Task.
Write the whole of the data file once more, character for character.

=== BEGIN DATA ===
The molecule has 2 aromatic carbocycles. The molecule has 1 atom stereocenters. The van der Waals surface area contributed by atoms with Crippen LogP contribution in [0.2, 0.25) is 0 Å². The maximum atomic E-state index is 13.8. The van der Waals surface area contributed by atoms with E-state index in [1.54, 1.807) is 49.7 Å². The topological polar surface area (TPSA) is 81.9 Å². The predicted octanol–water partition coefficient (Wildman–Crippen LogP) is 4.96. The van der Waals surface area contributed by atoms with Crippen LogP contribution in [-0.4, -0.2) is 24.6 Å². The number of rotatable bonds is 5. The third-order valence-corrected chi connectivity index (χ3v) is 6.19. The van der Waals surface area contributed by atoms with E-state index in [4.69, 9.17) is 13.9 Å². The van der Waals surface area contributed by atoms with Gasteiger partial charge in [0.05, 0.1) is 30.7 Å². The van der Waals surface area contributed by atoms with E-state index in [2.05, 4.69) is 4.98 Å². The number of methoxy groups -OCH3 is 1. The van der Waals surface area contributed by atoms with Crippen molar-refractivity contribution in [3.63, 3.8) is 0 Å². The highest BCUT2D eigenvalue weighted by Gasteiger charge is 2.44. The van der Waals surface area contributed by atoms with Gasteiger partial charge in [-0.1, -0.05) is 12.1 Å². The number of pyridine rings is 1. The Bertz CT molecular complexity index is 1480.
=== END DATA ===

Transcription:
The molecule has 2 aromatic carbocycles. The molecule has 1 atom stereocenters. The van der Waals surface area contributed by atoms with Crippen LogP contribution in [0.2, 0.25) is 0 Å². The maximum atomic E-state index is 13.8. The van der Waals surface area contributed by atoms with E-state index in [1.54, 1.807) is 49.7 Å². The topological polar surface area (TPSA) is 81.9 Å². The predicted octanol–water partition coefficient (Wildman–Crippen LogP) is 4.96. The van der Waals surface area contributed by atoms with Crippen LogP contribution in [-0.4, -0.2) is 24.6 Å². The number of rotatable bonds is 5. The third-order valence-corrected chi connectivity index (χ3v) is 6.19. The van der Waals surface area contributed by atoms with E-state index in [4.69, 9.17) is 13.9 Å². The van der Waals surface area contributed by atoms with Gasteiger partial charge in [0.05, 0.1) is 30.7 Å². The van der Waals surface area contributed by atoms with E-state index in [2.05, 4.69) is 4.98 Å². The number of methoxy groups -OCH3 is 1. The van der Waals surface area contributed by atoms with Crippen molar-refractivity contribution in [3.63, 3.8) is 0 Å². The highest BCUT2D eigenvalue weighted by Gasteiger charge is 2.44. The van der Waals surface area contributed by atoms with Gasteiger partial charge in [-0.1, -0.05) is 12.1 Å². The number of pyridine rings is 1. The Bertz CT molecular complexity index is 1480.